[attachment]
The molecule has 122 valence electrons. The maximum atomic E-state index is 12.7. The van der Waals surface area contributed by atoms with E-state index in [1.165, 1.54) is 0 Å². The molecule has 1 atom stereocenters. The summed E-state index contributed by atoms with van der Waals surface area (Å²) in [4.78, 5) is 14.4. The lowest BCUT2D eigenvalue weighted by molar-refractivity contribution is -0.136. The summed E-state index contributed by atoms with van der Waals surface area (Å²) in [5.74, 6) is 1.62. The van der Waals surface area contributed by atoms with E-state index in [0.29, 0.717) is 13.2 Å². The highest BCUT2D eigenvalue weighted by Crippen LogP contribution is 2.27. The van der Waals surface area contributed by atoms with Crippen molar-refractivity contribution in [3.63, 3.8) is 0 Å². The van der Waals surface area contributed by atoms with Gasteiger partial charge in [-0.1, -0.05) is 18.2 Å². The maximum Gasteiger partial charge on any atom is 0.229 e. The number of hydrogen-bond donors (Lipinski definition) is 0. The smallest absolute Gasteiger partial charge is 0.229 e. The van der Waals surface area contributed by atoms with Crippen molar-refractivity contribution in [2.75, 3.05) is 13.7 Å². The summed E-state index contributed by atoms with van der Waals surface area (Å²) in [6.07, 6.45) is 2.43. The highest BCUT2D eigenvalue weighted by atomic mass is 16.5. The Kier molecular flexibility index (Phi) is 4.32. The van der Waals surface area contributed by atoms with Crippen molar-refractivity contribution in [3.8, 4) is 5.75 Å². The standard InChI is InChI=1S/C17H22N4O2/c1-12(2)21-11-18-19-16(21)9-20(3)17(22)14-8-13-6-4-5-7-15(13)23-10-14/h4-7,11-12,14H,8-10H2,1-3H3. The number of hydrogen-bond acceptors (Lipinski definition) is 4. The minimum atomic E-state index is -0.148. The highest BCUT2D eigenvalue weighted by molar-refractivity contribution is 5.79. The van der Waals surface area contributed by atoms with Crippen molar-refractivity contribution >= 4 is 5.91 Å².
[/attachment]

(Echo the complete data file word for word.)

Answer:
The molecule has 122 valence electrons. The maximum atomic E-state index is 12.7. The van der Waals surface area contributed by atoms with E-state index in [1.165, 1.54) is 0 Å². The molecule has 1 atom stereocenters. The summed E-state index contributed by atoms with van der Waals surface area (Å²) in [4.78, 5) is 14.4. The lowest BCUT2D eigenvalue weighted by molar-refractivity contribution is -0.136. The summed E-state index contributed by atoms with van der Waals surface area (Å²) in [5.74, 6) is 1.62. The van der Waals surface area contributed by atoms with E-state index in [0.29, 0.717) is 13.2 Å². The highest BCUT2D eigenvalue weighted by Crippen LogP contribution is 2.27. The van der Waals surface area contributed by atoms with Crippen molar-refractivity contribution in [3.63, 3.8) is 0 Å². The van der Waals surface area contributed by atoms with Gasteiger partial charge in [-0.1, -0.05) is 18.2 Å². The maximum Gasteiger partial charge on any atom is 0.229 e. The number of hydrogen-bond donors (Lipinski definition) is 0. The smallest absolute Gasteiger partial charge is 0.229 e. The van der Waals surface area contributed by atoms with Crippen molar-refractivity contribution in [2.75, 3.05) is 13.7 Å². The summed E-state index contributed by atoms with van der Waals surface area (Å²) in [6.07, 6.45) is 2.43. The highest BCUT2D eigenvalue weighted by atomic mass is 16.5. The Kier molecular flexibility index (Phi) is 4.32. The van der Waals surface area contributed by atoms with Crippen molar-refractivity contribution in [3.8, 4) is 5.75 Å². The standard InChI is InChI=1S/C17H22N4O2/c1-12(2)21-11-18-19-16(21)9-20(3)17(22)14-8-13-6-4-5-7-15(13)23-10-14/h4-7,11-12,14H,8-10H2,1-3H3. The number of hydrogen-bond acceptors (Lipinski definition) is 4. The minimum atomic E-state index is -0.148. The highest BCUT2D eigenvalue weighted by molar-refractivity contribution is 5.79. The van der Waals surface area contributed by atoms with Crippen molar-refractivity contribution >= 4 is 5.91 Å².